Wednesday, February 17, 2021


BLACK CLOUD by Sandi Wallace (Gumshoe, 2020)

Reviewed by Karen Chisholm

How many lives can one incident shatter? For one Daylesford cop, this will be their last callout. Another may not make it. A third will call it quits.
Black cloud on a winter’s morning signals what nobody could’ve seen coming. An anything-but-routine welfare check by two Daylesford police officers at a farm in Korweinguboora. A fatal house explosion that leaves a rural community reeling.

Local cop John Franklin and Melbourne journalist Georgie Harvey are among the first responders at the property. The crime scene is compromised by fire and tonnes of water, and speculations run rife. Murder-suicide? Accident or sabotage? An isolated incident or just the beginning?

As lives hang in the balance, Franklin seeks answers and someone to hold accountable while Georgie investigates her toughest story yet. But will one of them crack?

The fourth book in the Georgie Harvey and John Franklin series; this series is set, in the main, around Daylesford and the goldfields area, with BLACK CLOUD mostly in Korweinguboora, one of my all time favourite place names (and locales). When I was a kid my grandfather loved heading out to there to collect spa water from a roadside spring. His garage was always filled with bottles coated with dark red mineralisation, and the daily glass of lemon cordial and spa water cold from the fridge must have done something - he lived until he was 99 after all. It's a great part of the world, and the ultimate local test of where you're from was always if you could pronounce Korweinguboora or not.

This series is based around Harvey's journalistic and Franklin's police careers; and their personal partnership which is pretty well always a bit on the rocks, especially from Harvey's point of view as Franklin struggles with the pressures and pitfalls of policing in small towns where the personal and professional often overlap. In BLACK CLOUD the overlap is awful, when in the opening of the novel, a family home explodes into flames, whilst police colleagues and a community nurse are on scene, doing a health and welfare check on the family. When the smoke settles, and the flames are bought under control the death toll includes the entire family of 4 and one of Franklin's police colleagues, whilst the other policewoman and a community nurse have been critically injured.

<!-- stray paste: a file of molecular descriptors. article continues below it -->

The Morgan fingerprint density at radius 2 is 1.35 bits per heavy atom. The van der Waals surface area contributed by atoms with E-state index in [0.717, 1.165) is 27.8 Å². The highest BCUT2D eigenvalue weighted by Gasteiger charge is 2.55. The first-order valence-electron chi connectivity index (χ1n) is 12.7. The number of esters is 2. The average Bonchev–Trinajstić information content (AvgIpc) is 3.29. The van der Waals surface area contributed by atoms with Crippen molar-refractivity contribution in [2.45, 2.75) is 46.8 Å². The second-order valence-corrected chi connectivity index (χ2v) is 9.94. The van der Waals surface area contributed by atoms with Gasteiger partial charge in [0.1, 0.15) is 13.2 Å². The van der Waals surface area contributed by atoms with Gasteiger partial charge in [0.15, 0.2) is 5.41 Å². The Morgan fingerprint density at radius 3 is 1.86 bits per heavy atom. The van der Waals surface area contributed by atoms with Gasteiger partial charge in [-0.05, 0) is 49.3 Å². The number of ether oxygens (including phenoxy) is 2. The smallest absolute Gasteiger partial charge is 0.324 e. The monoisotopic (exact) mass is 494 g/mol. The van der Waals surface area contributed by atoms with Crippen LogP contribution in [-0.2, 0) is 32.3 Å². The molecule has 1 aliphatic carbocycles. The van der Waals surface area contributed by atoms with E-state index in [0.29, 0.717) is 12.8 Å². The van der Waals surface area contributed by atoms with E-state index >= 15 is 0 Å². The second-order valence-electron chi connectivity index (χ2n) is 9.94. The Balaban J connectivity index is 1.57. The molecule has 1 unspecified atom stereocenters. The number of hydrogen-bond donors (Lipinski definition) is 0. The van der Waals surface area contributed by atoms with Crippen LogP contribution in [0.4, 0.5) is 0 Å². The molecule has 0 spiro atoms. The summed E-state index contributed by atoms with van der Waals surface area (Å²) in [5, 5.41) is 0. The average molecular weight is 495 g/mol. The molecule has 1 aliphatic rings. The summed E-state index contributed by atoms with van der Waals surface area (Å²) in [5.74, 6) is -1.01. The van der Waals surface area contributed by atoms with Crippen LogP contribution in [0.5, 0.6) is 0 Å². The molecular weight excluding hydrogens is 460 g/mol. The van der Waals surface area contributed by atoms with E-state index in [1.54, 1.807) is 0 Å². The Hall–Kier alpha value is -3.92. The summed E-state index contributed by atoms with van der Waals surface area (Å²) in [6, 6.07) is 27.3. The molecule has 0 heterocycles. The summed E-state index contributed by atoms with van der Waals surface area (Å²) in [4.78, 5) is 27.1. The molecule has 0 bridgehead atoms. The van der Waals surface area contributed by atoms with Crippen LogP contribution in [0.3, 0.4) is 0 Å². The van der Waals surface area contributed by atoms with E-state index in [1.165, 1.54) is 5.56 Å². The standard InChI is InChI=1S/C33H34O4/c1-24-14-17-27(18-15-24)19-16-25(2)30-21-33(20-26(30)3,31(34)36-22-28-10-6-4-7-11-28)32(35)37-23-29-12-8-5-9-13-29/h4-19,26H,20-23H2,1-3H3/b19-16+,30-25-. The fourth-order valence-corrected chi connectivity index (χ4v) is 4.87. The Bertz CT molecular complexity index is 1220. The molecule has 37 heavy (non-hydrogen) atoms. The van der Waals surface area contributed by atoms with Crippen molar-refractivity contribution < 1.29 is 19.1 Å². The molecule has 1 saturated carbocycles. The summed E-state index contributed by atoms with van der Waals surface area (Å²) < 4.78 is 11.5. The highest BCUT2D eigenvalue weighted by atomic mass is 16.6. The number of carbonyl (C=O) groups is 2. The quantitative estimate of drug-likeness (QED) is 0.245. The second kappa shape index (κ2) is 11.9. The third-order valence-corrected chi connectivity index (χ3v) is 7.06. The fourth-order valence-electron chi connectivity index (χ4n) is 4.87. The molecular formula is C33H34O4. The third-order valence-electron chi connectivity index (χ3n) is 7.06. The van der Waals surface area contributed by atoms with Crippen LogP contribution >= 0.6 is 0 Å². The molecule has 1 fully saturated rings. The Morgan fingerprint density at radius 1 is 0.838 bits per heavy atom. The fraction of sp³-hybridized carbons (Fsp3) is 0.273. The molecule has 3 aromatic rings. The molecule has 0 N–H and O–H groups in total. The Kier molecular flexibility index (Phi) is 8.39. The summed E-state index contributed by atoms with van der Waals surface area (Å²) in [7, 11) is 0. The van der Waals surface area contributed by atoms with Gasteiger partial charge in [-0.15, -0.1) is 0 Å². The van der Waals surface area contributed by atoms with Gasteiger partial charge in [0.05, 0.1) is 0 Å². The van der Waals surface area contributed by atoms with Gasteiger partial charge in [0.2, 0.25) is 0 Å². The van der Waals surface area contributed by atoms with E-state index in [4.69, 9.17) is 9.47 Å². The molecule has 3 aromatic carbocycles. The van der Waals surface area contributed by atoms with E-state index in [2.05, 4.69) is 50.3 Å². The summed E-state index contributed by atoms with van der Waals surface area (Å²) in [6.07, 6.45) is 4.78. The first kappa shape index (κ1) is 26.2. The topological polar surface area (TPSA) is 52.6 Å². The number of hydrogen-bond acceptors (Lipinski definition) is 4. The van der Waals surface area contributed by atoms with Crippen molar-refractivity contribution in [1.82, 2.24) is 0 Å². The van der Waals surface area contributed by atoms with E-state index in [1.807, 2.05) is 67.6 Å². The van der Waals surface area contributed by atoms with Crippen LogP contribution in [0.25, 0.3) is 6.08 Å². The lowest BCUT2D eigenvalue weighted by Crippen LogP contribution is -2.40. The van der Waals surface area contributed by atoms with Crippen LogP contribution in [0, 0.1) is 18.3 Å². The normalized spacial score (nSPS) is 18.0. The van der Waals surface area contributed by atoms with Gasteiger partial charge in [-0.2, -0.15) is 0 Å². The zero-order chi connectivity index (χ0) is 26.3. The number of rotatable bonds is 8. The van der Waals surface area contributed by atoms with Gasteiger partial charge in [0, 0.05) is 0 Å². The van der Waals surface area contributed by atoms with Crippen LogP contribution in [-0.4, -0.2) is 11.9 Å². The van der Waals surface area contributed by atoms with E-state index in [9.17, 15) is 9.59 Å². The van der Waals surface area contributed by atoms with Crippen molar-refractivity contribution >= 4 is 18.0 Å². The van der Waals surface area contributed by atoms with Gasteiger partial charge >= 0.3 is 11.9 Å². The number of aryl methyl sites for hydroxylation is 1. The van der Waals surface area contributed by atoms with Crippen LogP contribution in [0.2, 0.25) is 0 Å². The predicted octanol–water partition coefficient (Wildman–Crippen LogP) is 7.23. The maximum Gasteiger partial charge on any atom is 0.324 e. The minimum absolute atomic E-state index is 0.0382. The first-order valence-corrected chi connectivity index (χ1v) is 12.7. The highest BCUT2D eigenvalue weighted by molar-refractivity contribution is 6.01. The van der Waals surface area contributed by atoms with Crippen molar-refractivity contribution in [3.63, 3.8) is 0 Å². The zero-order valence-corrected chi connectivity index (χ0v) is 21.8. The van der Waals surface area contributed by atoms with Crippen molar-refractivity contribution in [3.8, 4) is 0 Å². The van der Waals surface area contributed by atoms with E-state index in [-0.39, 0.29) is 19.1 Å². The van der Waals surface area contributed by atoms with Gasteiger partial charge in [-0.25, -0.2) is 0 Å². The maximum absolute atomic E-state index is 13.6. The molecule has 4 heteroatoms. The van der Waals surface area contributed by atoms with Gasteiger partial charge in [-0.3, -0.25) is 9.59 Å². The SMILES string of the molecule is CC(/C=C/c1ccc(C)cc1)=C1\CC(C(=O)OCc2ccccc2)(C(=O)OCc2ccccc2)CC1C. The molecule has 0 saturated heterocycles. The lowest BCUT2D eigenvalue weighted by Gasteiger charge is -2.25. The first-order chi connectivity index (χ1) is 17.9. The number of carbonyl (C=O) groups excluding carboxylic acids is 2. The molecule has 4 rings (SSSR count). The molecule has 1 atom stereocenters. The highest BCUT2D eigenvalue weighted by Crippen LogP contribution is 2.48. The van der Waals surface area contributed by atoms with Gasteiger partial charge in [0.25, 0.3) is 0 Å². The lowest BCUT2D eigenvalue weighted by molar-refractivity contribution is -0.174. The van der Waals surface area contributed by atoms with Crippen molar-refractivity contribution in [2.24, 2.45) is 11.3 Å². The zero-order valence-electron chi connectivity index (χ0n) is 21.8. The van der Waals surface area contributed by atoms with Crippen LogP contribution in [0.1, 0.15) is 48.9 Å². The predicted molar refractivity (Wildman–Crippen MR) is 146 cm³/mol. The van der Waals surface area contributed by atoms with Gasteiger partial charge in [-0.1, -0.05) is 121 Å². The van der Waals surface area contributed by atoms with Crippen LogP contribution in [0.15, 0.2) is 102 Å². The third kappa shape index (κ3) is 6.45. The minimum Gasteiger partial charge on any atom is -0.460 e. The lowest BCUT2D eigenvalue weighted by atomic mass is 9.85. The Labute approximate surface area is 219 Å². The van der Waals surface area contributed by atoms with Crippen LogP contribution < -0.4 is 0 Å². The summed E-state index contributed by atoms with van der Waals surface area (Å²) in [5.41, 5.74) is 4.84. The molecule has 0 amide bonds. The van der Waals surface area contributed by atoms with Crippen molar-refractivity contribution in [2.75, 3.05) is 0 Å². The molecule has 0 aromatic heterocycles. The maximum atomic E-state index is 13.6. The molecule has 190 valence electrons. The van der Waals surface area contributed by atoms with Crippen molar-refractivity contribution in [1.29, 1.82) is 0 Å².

The story revolves around the questions you'd expect to have asked of an incident like this - murder, murder-suicide or tragic accident? As is always the case in small towns though, there's pressure of different sorts here. The tension between the big city specialist cops called into investigate, and the grief and commitment that Franklin has to his team, his colleagues and his community. His grief is palpable in his determination to get to the bottom of this mystery, sidelined or not, and in the process he exhausts himself, whilst turning away from Harvey and his daughter, creating tensions at home and at work, driven and desperate to understand what happened. Meanwhile Harvey is conducting her own investigations as part of a story to be written, discovering bits of information and connections with other strange goings on, dealing all the while with her hurt as Franklin withdraws further. Sadly, this disconnection has a direct impact on the way the case unfolds, and the path to the truth that eventually comes to light.

An elegant combination of rural crime fiction and police procedural with a romance element incorporated, this series has developed really strongly. The relationship - personal and professional - at the heart of these works. Franklin and Harvey feel like a real couple, with tensions and imperfections, and a way of muddling through. The sense of place is pretty strong, and the subject matter being tackled here very current and very believable.

You never know, by the end of BLACK CLOUD, you may even be pronouncing Korweinguboora like a local 

Karen Chisholm is one of Australia's leading crime reviewers. She created Aust Crime Fiction in 2006, a terrific resource - please check it out. Karen also reviews for Newtown Review of Books, and is a Judge of the Ngaio Marsh Award for Best Novel. This review was first published on Karen's website; she kindly shares some of her reviews of crime and thriller novels written by Australians and New Zealanders on Crime Watch as well as on Aust Crime Fiction

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